Why choose us for sickle cell disease care?
Sickle cell disease is an inherited red blood cell disorder that disrupts the flow of oxygen to tissue and organs. Experts at Mays Cancer Center, home to UT Health San Antonio MD Anderson Cancer Center, deliver comprehensive care that helps provide a good quality of life for adults and children.
Our team includes fellowship-trained pediatric and adult blood disorder experts (hematologists) who deliver trusted therapies. We use leading care practices, including newly approved medications, to prevent and treat complications.
Sickle cell disease is one of the many blood disorders we treat. Read more about our blood disorder program.
What you need to know about sickle cell disease
- Your red blood cells contain hemoglobin, a protein that transports oxygen throughout the body. With sickle cell disease, genetic changes make the sickle hemoglobin molecules fragile. Red blood cells with sickle hemoglobin take on the curved shape of a sickle rather than staying round and flexible.
- Sickle-shaped cells break apart easily and may block the normal flow of blood through vessels. When sickled red blood cells cause a sudden blockage (vaso-occlusion), blood can’t flow normally.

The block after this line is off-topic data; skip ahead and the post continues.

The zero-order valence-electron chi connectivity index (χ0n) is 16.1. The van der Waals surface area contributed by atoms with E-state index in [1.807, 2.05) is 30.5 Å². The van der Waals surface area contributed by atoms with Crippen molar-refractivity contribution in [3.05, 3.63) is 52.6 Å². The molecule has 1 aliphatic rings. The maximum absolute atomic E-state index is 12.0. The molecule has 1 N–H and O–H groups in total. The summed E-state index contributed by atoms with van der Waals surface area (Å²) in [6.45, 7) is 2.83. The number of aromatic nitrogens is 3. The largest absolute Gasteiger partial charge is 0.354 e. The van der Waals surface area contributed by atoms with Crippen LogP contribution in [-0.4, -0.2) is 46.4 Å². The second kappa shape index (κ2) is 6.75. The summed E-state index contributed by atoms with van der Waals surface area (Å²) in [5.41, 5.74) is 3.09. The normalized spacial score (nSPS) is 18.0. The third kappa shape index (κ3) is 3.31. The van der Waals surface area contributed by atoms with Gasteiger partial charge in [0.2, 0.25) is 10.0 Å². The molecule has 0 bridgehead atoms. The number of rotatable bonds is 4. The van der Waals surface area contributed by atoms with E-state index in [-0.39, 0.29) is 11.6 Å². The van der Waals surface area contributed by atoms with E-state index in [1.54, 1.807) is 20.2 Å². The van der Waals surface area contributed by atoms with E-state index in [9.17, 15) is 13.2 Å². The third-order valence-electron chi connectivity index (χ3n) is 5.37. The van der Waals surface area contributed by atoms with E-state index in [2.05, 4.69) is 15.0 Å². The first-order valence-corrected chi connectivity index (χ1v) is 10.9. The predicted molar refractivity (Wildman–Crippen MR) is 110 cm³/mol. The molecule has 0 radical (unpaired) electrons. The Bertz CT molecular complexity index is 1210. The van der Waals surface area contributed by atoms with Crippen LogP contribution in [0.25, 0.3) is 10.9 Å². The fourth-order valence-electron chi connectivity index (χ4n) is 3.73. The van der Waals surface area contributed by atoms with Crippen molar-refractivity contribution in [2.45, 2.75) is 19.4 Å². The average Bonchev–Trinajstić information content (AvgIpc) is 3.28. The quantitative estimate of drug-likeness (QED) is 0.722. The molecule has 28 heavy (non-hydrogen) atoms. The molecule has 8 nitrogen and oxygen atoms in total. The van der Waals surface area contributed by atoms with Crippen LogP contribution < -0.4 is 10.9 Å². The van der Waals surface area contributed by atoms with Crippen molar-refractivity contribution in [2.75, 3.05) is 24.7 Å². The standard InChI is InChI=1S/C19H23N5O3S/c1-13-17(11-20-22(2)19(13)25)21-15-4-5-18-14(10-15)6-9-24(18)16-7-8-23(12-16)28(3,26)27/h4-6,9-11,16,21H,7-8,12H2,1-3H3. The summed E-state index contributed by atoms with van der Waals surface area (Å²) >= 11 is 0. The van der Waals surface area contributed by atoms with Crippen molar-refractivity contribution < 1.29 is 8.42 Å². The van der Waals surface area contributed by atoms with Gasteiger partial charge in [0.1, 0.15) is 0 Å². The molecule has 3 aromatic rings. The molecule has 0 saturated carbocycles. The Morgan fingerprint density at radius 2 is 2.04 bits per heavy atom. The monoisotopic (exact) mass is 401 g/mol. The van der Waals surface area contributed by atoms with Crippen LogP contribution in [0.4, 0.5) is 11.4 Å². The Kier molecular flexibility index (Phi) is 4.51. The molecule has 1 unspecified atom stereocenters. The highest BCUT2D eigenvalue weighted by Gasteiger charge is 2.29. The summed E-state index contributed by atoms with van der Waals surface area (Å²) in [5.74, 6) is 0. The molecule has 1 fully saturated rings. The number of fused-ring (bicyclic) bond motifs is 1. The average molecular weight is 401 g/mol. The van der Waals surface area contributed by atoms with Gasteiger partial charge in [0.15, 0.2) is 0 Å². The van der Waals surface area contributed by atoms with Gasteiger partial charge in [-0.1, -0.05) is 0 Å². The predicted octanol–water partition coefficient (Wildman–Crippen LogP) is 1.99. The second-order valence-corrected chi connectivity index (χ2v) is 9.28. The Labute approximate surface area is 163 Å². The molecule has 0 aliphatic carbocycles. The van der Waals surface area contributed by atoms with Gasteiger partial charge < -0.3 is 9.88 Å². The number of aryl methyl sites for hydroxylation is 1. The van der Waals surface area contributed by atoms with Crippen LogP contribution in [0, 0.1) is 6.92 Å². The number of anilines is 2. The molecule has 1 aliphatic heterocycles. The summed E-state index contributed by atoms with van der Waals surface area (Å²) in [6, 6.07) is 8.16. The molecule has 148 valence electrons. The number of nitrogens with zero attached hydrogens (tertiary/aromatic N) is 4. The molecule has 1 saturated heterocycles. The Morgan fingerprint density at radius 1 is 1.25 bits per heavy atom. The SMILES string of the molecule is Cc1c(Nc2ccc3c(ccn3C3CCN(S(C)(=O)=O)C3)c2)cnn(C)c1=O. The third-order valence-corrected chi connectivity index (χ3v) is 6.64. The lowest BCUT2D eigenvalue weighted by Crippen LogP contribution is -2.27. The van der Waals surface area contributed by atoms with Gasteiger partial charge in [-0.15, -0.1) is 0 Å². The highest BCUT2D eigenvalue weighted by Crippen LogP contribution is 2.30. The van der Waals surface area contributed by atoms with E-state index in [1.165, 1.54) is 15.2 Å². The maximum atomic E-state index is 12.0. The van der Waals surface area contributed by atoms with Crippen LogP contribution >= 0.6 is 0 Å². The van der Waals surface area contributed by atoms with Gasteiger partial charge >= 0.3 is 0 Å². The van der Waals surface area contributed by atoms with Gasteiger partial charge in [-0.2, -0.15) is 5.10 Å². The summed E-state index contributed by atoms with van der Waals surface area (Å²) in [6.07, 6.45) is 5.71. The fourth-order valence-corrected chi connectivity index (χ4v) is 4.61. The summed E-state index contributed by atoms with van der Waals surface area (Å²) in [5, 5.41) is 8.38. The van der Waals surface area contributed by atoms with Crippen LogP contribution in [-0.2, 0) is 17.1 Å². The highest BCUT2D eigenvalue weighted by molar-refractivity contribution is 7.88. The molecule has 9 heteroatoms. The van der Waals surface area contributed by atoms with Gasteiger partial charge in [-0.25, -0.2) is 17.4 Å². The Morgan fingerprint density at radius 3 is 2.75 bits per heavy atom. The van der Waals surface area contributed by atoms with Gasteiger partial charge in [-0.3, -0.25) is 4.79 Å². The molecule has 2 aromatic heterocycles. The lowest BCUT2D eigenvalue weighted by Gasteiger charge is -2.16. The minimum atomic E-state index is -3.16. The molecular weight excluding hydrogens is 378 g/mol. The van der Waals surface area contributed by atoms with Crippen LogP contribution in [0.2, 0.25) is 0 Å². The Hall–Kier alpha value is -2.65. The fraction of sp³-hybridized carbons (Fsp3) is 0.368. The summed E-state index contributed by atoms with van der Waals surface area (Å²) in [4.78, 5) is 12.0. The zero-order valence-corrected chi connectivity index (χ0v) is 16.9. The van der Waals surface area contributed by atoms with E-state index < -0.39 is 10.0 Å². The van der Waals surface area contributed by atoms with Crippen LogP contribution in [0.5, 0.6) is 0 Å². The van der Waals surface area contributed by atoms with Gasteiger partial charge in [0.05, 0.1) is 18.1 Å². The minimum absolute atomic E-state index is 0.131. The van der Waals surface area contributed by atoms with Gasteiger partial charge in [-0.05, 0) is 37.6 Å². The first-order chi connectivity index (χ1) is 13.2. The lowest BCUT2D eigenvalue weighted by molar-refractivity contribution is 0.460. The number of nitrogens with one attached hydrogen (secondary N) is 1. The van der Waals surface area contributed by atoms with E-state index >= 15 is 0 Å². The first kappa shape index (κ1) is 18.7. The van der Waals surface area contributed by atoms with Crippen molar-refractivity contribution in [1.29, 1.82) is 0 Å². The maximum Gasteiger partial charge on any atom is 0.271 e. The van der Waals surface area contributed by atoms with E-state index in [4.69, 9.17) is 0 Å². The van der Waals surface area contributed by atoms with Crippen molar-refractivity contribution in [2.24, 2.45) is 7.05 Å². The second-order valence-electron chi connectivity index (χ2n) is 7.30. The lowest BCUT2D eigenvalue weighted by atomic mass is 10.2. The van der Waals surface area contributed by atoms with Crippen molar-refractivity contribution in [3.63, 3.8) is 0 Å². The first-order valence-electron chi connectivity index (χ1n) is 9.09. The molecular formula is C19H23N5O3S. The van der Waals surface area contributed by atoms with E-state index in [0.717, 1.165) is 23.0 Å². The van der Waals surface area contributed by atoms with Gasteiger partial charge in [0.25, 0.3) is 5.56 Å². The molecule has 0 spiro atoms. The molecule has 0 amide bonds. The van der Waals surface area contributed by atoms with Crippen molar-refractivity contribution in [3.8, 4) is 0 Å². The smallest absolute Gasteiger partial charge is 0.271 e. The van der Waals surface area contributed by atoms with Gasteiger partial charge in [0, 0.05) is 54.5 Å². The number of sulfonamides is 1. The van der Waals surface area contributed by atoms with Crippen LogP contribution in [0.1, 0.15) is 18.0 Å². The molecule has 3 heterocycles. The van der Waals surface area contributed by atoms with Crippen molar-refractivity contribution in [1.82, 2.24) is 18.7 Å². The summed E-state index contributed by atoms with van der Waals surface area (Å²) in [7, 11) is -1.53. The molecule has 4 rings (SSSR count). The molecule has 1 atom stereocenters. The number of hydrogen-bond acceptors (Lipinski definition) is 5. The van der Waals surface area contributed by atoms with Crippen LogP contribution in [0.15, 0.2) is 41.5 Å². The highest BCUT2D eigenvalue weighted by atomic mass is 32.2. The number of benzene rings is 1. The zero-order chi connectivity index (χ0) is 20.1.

- When blood does not flow, you may experience complications, including sudden pain attacks (crises) and serious breathing problems. These problems sometimes require immediate care in the hospital.
- You can receive inpatient services at University Hospital and clinic-based (outpatient) services at Mays Cancer Center. Coming to the cancer center and seeing a hematologist oncologist does not mean that you have cancer.
How to talk to your doctor about sickle cell disease
Living with sickle cell disease requires ongoing treatment. You’ll do some of your treatment at home. We stay in regular contact with you, developing and tailoring care plans to help you stay as healthy as possible. We encourage you to ask questions at any time.
Feel free to ask us about:
- Preventive services, including evaluations from lung doctors (pulmonologists) and immunizations that lower your risk of complications
- Genetic testing to determine the type of sickle cell disease or understand the risk of passing it on to an unborn child
- Tips for staying healthy, which may include resting when necessary and avoiding extreme (hot or cold) temperatures
- How to get help when your symptoms feel out of control, such as deciding whether to call our team or go to the hospital
- Support for families from social workers who help navigate family, school and financial issues
We invite you to bring family members or trusted friends with you to care for appointments for extra support.